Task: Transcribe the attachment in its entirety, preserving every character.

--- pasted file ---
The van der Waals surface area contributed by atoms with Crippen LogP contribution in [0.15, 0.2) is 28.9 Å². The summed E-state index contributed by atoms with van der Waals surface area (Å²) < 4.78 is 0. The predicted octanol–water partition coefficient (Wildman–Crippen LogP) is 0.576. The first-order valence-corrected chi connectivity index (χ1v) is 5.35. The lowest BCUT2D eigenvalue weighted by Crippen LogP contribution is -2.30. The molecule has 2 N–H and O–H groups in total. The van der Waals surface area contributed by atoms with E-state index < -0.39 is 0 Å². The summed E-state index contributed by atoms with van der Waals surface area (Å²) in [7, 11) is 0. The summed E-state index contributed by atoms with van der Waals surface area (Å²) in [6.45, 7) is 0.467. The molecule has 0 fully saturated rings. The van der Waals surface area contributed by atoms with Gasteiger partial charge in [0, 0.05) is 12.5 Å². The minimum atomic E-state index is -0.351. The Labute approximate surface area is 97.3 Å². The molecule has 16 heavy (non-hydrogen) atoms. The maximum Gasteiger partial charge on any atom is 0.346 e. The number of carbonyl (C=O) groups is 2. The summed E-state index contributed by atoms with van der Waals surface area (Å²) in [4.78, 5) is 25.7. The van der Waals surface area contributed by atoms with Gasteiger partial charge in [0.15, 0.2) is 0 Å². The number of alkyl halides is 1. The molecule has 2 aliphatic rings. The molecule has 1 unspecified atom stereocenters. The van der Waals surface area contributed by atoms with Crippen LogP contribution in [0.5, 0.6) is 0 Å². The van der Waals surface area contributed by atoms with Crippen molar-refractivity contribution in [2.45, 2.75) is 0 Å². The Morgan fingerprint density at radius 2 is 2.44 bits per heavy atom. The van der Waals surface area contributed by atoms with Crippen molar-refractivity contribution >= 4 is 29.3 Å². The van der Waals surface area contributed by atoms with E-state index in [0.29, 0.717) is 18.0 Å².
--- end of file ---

The van der Waals surface area contributed by atoms with Crippen LogP contribution in [0.15, 0.2) is 28.9 Å². The summed E-state index contributed by atoms with van der Waals surface area (Å²) < 4.78 is 0. The predicted octanol–water partition coefficient (Wildman–Crippen LogP) is 0.576. The first-order valence-corrected chi connectivity index (χ1v) is 5.35. The lowest BCUT2D eigenvalue weighted by Crippen LogP contribution is -2.30. The molecule has 2 N–H and O–H groups in total. The van der Waals surface area contributed by atoms with E-state index < -0.39 is 0 Å². The summed E-state index contributed by atoms with van der Waals surface area (Å²) in [7, 11) is 0. The summed E-state index contributed by atoms with van der Waals surface area (Å²) in [6.45, 7) is 0.467. The molecule has 0 fully saturated rings. The van der Waals surface area contributed by atoms with Gasteiger partial charge in [0, 0.05) is 12.5 Å². The minimum atomic E-state index is -0.351. The Labute approximate surface area is 97.3 Å². The molecule has 16 heavy (non-hydrogen) atoms. The maximum Gasteiger partial charge on any atom is 0.346 e. The number of carbonyl (C=O) groups is 2. The summed E-state index contributed by atoms with van der Waals surface area (Å²) in [4.78, 5) is 25.7. The van der Waals surface area contributed by atoms with Gasteiger partial charge in [0.15, 0.2) is 0 Å². The number of alkyl halides is 1. The molecule has 2 aliphatic rings. The molecule has 1 unspecified atom stereocenters. The van der Waals surface area contributed by atoms with Crippen LogP contribution in [0.5, 0.6) is 0 Å². The van der Waals surface area contributed by atoms with Crippen molar-refractivity contribution in [2.45, 2.75) is 0 Å². The Morgan fingerprint density at radius 2 is 2.44 bits per heavy atom. The van der Waals surface area contributed by atoms with Crippen molar-refractivity contribution >= 4 is 29.3 Å². The van der Waals surface area contributed by atoms with E-state index in [0.29, 0.717) is 18.0 Å².